Many dear friends of mine have been suffering from depression lately. Not just a time of feeling blue, but deep soul-rending pain that leaves them questioning their very existence. Weeping with them and praying for them is in sharp contrast to the new life of spring surrounding us—flowers blooming, leaves returning, sunshine beckoning.
Palm Sunday has just passed, the remembrance of the joyful day when Jesus rode into Jerusalem on a donkey (fulfilling the prophecy from Zechariah 9:9) and people lined up to greet Him with shouts of “Hosanna to the Son of David! Blessed is He who comes in the name of the Lord!” (Matthew 21:9) Jesus said if they hadn’t, “the very stones would cry out.” (Luke 19:40) And Easter is next, the most hopeful event in all of history. He is risen. But between those Sundays of celebration, we have a very dark week.
On Maundy Thursday we remember the Last Supper Jesus had with His Apostles, where He washed their feet and instituted the Lord’s Supper. We know His heart must have been heavy as He warned them how Judas would betray Him and Peter would deny Him. And then He went to the garden of Gethsemane, where He asked His friends to watch with Him because “My soul is very sorrowful, even to death” (Matthew 26:38). He went a little farther on and fell on His face (Matthew 26:39) praying if it were possible to be delivered from what His Father had asked Him to do. He returned to His friends, who hadn’t even stayed awake while He was dealing with such torment, and then left them and prayed the same thing again… and then came back and found them sleeping again, and left and prayed the same thing again. The Son of God, who had chosen to come from the full glorious presence of His Father in heaven to live a sinless life for 33 years on sinful earth was about to face the full wrath of the Lord for all the sins of each of His people. What sorrow, what dread! He was under such emotional strain that He began to sweat blood (Luke 22:44). Traditionally at the end of the Maundy Thursday service church leaders strip the vestments from the front of the church and the congregation files out in silence, commemorating Judas’ betrayal and how the soldiers stripped Jesus once they’d captured Him.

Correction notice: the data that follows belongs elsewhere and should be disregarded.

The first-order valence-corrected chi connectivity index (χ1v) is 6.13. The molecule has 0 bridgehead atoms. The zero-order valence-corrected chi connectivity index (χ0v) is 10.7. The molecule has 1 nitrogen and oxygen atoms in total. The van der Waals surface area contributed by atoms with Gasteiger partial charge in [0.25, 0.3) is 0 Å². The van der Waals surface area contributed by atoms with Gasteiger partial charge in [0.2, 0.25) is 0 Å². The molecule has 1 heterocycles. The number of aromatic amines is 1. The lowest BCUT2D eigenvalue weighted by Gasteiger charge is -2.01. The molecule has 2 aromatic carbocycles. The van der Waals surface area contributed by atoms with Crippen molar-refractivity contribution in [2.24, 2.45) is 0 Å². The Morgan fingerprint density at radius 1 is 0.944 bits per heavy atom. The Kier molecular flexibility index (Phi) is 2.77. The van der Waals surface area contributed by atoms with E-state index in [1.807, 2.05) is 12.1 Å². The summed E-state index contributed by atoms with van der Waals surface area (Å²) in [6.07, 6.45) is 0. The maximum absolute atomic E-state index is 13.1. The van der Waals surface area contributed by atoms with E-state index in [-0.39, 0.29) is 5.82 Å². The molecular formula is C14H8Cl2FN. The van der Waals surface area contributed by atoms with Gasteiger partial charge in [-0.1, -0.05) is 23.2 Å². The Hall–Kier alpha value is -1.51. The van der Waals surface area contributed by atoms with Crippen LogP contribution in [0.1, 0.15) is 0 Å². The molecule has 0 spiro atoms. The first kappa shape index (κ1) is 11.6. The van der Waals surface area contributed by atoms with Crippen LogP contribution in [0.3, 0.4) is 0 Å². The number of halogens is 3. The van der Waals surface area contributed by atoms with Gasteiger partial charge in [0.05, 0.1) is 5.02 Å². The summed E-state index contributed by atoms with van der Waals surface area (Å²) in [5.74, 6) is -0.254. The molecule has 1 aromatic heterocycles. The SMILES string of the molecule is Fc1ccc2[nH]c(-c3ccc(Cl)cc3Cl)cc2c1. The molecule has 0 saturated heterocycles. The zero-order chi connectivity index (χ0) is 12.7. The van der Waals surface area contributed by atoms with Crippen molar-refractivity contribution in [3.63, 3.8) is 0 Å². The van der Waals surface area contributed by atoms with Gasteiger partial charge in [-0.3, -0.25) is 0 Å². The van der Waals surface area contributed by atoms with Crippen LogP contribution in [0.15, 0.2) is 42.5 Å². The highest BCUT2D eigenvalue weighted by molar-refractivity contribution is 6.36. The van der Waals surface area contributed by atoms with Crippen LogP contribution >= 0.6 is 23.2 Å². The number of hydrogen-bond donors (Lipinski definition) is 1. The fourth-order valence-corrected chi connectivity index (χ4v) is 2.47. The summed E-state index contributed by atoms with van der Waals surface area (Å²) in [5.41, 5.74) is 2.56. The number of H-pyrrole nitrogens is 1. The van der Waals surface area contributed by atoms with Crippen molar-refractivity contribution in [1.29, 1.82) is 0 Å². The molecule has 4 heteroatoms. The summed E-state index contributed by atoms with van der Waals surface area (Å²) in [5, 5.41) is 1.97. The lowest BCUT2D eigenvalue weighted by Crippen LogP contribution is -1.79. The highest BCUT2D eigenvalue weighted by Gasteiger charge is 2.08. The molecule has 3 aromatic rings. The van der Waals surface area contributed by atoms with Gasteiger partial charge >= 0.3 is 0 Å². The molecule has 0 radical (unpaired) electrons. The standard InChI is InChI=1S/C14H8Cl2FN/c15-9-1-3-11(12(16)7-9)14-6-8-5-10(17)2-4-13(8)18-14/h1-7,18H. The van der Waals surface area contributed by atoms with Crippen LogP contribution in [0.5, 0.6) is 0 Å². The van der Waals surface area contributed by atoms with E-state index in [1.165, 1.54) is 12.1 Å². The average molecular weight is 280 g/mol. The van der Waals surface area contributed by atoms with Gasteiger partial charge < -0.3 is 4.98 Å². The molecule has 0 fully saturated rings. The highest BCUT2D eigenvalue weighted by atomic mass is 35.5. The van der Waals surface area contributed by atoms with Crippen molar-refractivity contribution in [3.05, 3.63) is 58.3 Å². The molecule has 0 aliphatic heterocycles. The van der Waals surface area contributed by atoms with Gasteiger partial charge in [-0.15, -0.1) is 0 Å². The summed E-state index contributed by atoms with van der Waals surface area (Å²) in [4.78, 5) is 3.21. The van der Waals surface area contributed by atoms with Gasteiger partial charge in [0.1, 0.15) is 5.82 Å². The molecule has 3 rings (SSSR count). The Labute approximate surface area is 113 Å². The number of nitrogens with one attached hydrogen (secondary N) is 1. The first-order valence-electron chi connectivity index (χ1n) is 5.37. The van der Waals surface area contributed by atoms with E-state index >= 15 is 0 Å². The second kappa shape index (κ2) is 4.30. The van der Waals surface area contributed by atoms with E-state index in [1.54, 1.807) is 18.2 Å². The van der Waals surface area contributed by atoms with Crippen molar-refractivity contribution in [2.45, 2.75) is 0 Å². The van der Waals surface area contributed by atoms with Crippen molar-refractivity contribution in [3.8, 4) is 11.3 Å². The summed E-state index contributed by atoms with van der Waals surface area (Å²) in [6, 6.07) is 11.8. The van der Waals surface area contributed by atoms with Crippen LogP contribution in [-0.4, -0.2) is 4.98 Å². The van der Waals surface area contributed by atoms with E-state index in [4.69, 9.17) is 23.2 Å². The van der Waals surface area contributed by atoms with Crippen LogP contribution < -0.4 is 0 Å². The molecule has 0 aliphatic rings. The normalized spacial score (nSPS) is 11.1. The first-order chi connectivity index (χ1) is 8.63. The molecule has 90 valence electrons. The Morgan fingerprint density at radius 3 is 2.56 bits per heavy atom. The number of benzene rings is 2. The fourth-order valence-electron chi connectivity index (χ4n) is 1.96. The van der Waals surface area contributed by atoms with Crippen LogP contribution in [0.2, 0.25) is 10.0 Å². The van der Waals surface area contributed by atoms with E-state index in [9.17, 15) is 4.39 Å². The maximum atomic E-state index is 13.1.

As we pass into Good Friday we remember the torture He endured, His death by crucifixion, and His burial. While He hung on the cross, the whole land was dark for three hours in the middle of the day (Mark 15:33). Traditionally churches hold a Tenebrae service to commemorate this darkness, gradually lowering the lights until the sanctuary is dark, as it would have been outdoors while our Savior was dying. When Jesus died, “the curtain of the temple was torn in two, from top to bottom. And the earth shook, and the rocks were split.” (Matthew 27:51) The Messiah had just been crucified. He was dead, and His followers had to bury Him.
It must have been hard to cling to what Jesus had told them, that He would be raised on the third day (Matthew 16:21). He was dead. They’d seen Him breathe His last, touched His body, prepared Him for burial, and laid Him to rest. They went away to mourn together as the Sabbath approached.
But we know the rest of the story! On the third day the tomb was empty. He has risen, He is alive! Death no longer has dominion over Him (Romans 6:9). Later “He parted from them and was carried up into heaven” (Luke 24:51) and “After making purification for sins, He sat down at the right hand of the Majesty on high” (Hebrews 1:3). Not only is Jesus alive, “But God, being rich in mercy, because of the great love with which He loved us, even when we were dead in our trespasses, made us alive together with Christ—by grace you have been saved—and raised us up with Him and seated us with Him in the heavenly places in Christ Jesus” (Ephesians 2:4-6). This is unfathomable mercy, grace upon grace.
Theologian Dr. R.C. Sproul and composer Jeff Lippencott collaborated to write a number of hymns in a project now known as Glory to the Holy One. One of the songs is No More the Grave, about Christ’s victory over death. Listen to it sung at Saint Andrew’s Chapel during the debut concert and rejoice with the refrain:
No more the grave can yield its sting,
No more is death our foe.
Our souls can now with gladness sing,
Now gone all curse and woe!
I pray as you travel through this week that you “may have strength to comprehend with all the saints what is the breadth and length and height and depth, and to know the love of Christ that surpasses knowledge, that you may be filled with all the fullness of God.” (Ephesians 3:18-19)
Serving the risen Lord Jesus Christ with you,